code portability and function call serialisation.

Discussion in 'C++' started by Lefevre, Nov 12, 2003.

  1. Lefevre

    Lefevre Guest

    Hello.

    I recently discovered that this kind of code :

    | struct Object
    | {
    | string f() { return string("Toto"); }
    | }
    |
    | int main( ... )
    | {
    | Object o;
    |
    | cout << o.f().c_str() << endl;
    |
    | return 0;
    | }

    Is working fine with SUN's C++ compilers and Visual C++ 6 (compiler)
    but not fine at all with AIX ones.

    What is the status of this kind of code ( o.f().g().h().j() )

    a) Is this part of the C++ standard ?

    b) Is this only a features that is supposed by the standard to be
    compiler dependent ?

    c) Is this an AIX compiler bug ?

    I would say the answer is the b) one, but i'm not sure.

    What is your point of view about this ?

    Regards.

    Benoit Lefevre.
    Lefevre, Nov 12, 2003
    #1
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  2. "Lefevre" <> wrote...
    > Hello.
    >
    > I recently discovered that this kind of code :
    >
    > | struct Object
    > | {
    > | string f() { return string("Toto"); }


    'string' is undefined. Did you forget to include a header,
    maybe?

    > | }


    Missing ; here.

    > |
    > | int main( ... )


    There is no allowed declaration of 'main' that would accept
    any number and types of arguments. It's either (void) or
    (int, char*[]).

    > | {
    > | Object o;
    > |
    > | cout << o.f().c_str() << endl;
    > |
    > | return 0;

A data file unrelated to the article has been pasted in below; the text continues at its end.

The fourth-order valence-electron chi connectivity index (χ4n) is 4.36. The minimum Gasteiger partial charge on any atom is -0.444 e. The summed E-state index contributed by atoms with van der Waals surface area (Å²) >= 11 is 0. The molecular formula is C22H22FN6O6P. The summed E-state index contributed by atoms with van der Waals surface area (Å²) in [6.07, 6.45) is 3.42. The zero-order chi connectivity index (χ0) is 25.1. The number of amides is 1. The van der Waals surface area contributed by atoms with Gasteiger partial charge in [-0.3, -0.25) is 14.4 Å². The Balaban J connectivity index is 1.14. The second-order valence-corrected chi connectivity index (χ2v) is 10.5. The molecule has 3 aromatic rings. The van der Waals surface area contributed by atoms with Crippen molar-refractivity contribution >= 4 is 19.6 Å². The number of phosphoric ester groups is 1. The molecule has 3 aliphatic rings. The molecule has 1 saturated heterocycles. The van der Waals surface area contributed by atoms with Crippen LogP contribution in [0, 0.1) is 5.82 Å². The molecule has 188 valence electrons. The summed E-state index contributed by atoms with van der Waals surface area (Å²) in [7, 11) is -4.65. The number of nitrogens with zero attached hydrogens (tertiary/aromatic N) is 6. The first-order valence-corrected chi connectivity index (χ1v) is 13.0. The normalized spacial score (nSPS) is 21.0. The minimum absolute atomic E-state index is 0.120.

> | }
    >
    > Is working fine with SUN's C++ compilers and Visual C++ 6 (compiler)
    > but not fine at all with AIX ones.
    >
    > What is the status of this kind of code ( o.f().g().h().j() )
    >
    > a) Is this part of the C++ standard ?


    Pretty much. If a member function returns an object (or a reference
    to an object), another member function can be called using operator.
    (operator "dot").

    >
    > b) Is this only a features that is supposed by the standard to be
    > compiler dependent ?


    Nope. BTW, they have been in the language since the beginning, I
    believe.

    >
    > c) Is this an AIX compiler bug ?


    Your code is not compilable. Post the real code, post the compiler
    diagnostic messages you're getting, then we could try to determine
    whether it's a compiler's fault.

    >
    > I would say the answer is the b) one, but i'm not sure.


    I would say you need to study C++ a bit more.

    >
    > What is your point of view about this ?


    My point of view is that you need to post real code, not something
    you just remembered and typed in with tons of errors into a message.

    Victor
    Victor Bazarov, Nov 12, 2003
    #2
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